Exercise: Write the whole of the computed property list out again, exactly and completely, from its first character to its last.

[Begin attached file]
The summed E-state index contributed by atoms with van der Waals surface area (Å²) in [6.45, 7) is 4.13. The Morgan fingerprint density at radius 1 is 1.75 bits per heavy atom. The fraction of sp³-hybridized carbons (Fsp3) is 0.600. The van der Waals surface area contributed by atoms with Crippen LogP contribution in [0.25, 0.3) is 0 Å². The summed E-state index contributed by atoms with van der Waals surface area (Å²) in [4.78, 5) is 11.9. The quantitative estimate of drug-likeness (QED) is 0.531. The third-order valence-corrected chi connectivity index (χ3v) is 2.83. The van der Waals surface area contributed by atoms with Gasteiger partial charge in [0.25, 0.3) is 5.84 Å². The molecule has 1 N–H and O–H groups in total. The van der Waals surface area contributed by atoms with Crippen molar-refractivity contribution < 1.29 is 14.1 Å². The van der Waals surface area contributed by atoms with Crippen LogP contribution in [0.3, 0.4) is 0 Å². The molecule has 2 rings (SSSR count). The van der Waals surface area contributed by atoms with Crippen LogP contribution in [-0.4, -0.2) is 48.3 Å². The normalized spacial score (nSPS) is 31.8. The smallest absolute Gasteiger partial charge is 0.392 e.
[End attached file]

The summed E-state index contributed by atoms with van der Waals surface area (Å²) in [6.45, 7) is 4.13. The Morgan fingerprint density at radius 1 is 1.75 bits per heavy atom. The fraction of sp³-hybridized carbons (Fsp3) is 0.600. The van der Waals surface area contributed by atoms with Crippen LogP contribution in [0.25, 0.3) is 0 Å². The summed E-state index contributed by atoms with van der Waals surface area (Å²) in [4.78, 5) is 11.9. The quantitative estimate of drug-likeness (QED) is 0.531. The third-order valence-corrected chi connectivity index (χ3v) is 2.83. The van der Waals surface area contributed by atoms with Gasteiger partial charge in [0.25, 0.3) is 5.84 Å². The molecule has 1 N–H and O–H groups in total. The van der Waals surface area contributed by atoms with Crippen molar-refractivity contribution < 1.29 is 14.1 Å². The van der Waals surface area contributed by atoms with Crippen LogP contribution in [0.3, 0.4) is 0 Å². The molecule has 2 rings (SSSR count). The van der Waals surface area contributed by atoms with Crippen LogP contribution in [-0.4, -0.2) is 48.3 Å². The normalized spacial score (nSPS) is 31.8. The smallest absolute Gasteiger partial charge is 0.392 e.